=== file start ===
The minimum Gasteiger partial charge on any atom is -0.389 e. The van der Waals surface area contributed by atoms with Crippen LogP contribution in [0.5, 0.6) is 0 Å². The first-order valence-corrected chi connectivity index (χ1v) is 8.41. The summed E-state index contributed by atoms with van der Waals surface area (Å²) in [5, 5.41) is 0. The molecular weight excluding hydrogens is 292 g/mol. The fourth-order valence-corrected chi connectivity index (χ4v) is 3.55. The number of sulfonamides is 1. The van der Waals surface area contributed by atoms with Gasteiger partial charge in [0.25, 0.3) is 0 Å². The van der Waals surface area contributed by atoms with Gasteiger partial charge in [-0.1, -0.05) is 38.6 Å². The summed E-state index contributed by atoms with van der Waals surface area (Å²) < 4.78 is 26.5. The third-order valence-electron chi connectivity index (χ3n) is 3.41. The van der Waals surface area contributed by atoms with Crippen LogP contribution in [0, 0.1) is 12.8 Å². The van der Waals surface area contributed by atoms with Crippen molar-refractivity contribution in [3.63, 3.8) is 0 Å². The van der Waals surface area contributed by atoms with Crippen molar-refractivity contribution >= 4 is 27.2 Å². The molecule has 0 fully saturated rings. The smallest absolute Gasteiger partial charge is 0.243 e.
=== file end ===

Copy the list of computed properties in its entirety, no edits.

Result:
The minimum Gasteiger partial charge on any atom is -0.389 e. The van der Waals surface area contributed by atoms with Crippen LogP contribution in [0.5, 0.6) is 0 Å². The first-order valence-corrected chi connectivity index (χ1v) is 8.41. The summed E-state index contributed by atoms with van der Waals surface area (Å²) in [5, 5.41) is 0. The molecular weight excluding hydrogens is 292 g/mol. The fourth-order valence-corrected chi connectivity index (χ4v) is 3.55. The number of sulfonamides is 1. The van der Waals surface area contributed by atoms with Gasteiger partial charge in [0.25, 0.3) is 0 Å². The van der Waals surface area contributed by atoms with Gasteiger partial charge in [-0.1, -0.05) is 38.6 Å². The summed E-state index contributed by atoms with van der Waals surface area (Å²) < 4.78 is 26.5. The third-order valence-electron chi connectivity index (χ3n) is 3.41. The van der Waals surface area contributed by atoms with Crippen LogP contribution in [0, 0.1) is 12.8 Å². The van der Waals surface area contributed by atoms with Crippen molar-refractivity contribution in [3.63, 3.8) is 0 Å². The van der Waals surface area contributed by atoms with Crippen molar-refractivity contribution >= 4 is 27.2 Å². The molecule has 0 fully saturated rings. The smallest absolute Gasteiger partial charge is 0.243 e.